MoneySupermarket.com recently sent some bloggers, including me, a pre-paid credit card with £100 on it. Nice, huh? The brief was to see what bargains we could find. By rights I should have taken to this challenge like a duck to water. But in truth, I was stumped for a while. Since Thrifty Baby came along, our finances have been streamlined and carefully managed. There isn’t much breathing space, but we have everything we need. I don’t have much to splurge with, but neither do I have much to splurge on. Also, I haven’t been doing much shopping lately, as work and baby don’t leave much breathing space either.
And so, as potty as this sounds, the other bloggers all spent their £100s weeks and weeks ago, while I wandered around with a pre-paid credit card burning a hole on my wallet, not quite sure what to do with it. Ideally I’d have bunged it straight into the bank, but that didn’t seem to be in the spirit of the challenge…
I cranked into action eventually, and I’m going to set out what I did with that £100 in four separate posts over the coming days. Inspired by a Twitter conversation, I decided to begin with charity shops.
This cotton top, from Next, was practically unworn. The polka dot skirt, from H&M, is great over leggings. I’ve been living in it.
It’s difficult to tell from the photos, but that’s a green and white polka dot top. It’s from Marks & Spencer, and it’s pretty – a steal for £3.00. The coat is from Debenhams, and is in perfect nick. (Actually, there’s a similar mac on the Debenhams website for £40.00 – which isn’t bad either.) Both of these items came from our local hospice shop. Also, I forgot when I was labeling up this photo, but I also picked up a pair of soft leather gloves there, for £5.00. I didn’t think I’d be needing those until the autumn at least – HA! The jeans aren’t from a charity shop; they’re from Wal-Mart.
I like this dress, which was originally from Dorothy Perkins. Up close, the rose print is heavily pixellated. It’s an unusual design. And yes, that’s a good old 80s revival puffball skirt.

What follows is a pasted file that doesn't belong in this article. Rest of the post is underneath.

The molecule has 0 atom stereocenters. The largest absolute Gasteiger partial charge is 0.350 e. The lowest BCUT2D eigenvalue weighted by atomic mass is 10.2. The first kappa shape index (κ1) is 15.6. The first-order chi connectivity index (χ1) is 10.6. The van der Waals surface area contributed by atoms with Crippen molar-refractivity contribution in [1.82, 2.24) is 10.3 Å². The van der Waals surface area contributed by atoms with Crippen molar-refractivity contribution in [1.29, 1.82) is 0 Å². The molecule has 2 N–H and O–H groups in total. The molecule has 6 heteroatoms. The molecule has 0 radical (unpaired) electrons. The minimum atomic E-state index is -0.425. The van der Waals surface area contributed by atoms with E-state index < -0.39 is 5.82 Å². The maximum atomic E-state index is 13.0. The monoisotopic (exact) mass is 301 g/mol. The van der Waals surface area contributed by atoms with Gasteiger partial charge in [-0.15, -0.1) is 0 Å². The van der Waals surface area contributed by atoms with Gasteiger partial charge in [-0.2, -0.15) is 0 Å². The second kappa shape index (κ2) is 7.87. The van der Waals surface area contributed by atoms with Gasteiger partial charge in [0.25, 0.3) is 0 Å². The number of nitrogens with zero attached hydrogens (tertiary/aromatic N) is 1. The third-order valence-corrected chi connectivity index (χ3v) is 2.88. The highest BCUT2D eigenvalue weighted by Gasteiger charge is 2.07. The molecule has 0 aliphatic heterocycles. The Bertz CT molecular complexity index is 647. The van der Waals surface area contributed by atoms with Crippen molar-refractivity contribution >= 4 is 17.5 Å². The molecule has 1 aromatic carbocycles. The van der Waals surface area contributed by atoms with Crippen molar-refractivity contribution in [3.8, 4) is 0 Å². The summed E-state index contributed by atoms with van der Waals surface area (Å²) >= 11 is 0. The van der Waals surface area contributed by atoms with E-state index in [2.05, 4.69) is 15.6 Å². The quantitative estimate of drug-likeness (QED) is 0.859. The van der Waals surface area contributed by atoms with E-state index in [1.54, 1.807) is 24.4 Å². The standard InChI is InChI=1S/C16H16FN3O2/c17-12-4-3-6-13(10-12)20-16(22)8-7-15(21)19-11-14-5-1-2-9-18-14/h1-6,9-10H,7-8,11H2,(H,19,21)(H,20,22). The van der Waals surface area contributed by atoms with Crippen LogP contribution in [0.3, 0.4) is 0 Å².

Oh, and the scarlet ballet pumps, in case you were wondering, are from Jones The Bootmaker. They were £29.00 in the Boxing Day sale, reduced from £49.00. You can still get them in blue, white or yellow for £35.00, in the shoe shop’s online sale. Nice, soft leather – I like them.
I picked up that Beano at a recent car boot sale. I have plans for it – more of those in a later post. Anyway, this is a Miss Selfridge top and a Hooch skirt. I’m going to get plenty of wear out of both. (Or at least, I will if the weather perks up…)
All in all, it’s not a bad haul. The total: just under £43.00. That works out at just over £10 an outfit, and I know I’ll get plenty of wear out of these purchases.
I love dipping in and out of charity shops for bargains – and when we lived in America, where the thrift shops are the size of small warehouses, I was in my element. Recently, however, chazza shop fans in the UK have been complaining that the price tags here have been hiked upwards. The need for charities to maximise their incomes, in the face of falling donations elsewhere, has been cited as a reason for this. In general, the shops have also been smartening up their acts. A lot of the old school charity shops, with their wares piled high, their tell-tale aromas and their rock-bottom prices, have been disappearing. Increasingly, shops are removing second-hand goods to make way for brand new products such as toys and accessories.
As you can see, however, even with the raised prices there are still bargains to be found. My number one tip is to rummage rummage rummage: sometimes you can get lucky by being in the right place at the right time, as I was when I found my favourite pair of Manolo Blahniks in Oxfam. But in general, it’s the hard slog that pays off.
My number two tip is to frequent the “indies”: the standalone shops for local charities such as hospices and animal sanctuaries. As you can see from the prices above, my local hospice shop was where the lowest prices were to be found. In general I find that the local indies have the best bargains. Probably because they have the fewest expensive makeovers!
Stay tuned for my full rundown of tips for finding the best bargains in charity shops. They were featured in The Times recently (oooh, get me) but the newspaper’s website is behind that dratted paywall, so I might as well spread the word by reprinting them here, for free.
I’ll also spill the beans on what I did with the remaining £58.00 on that prepaid credit card. Hmm, decisions. I’d make a terrible millionaire, wouldn’t I?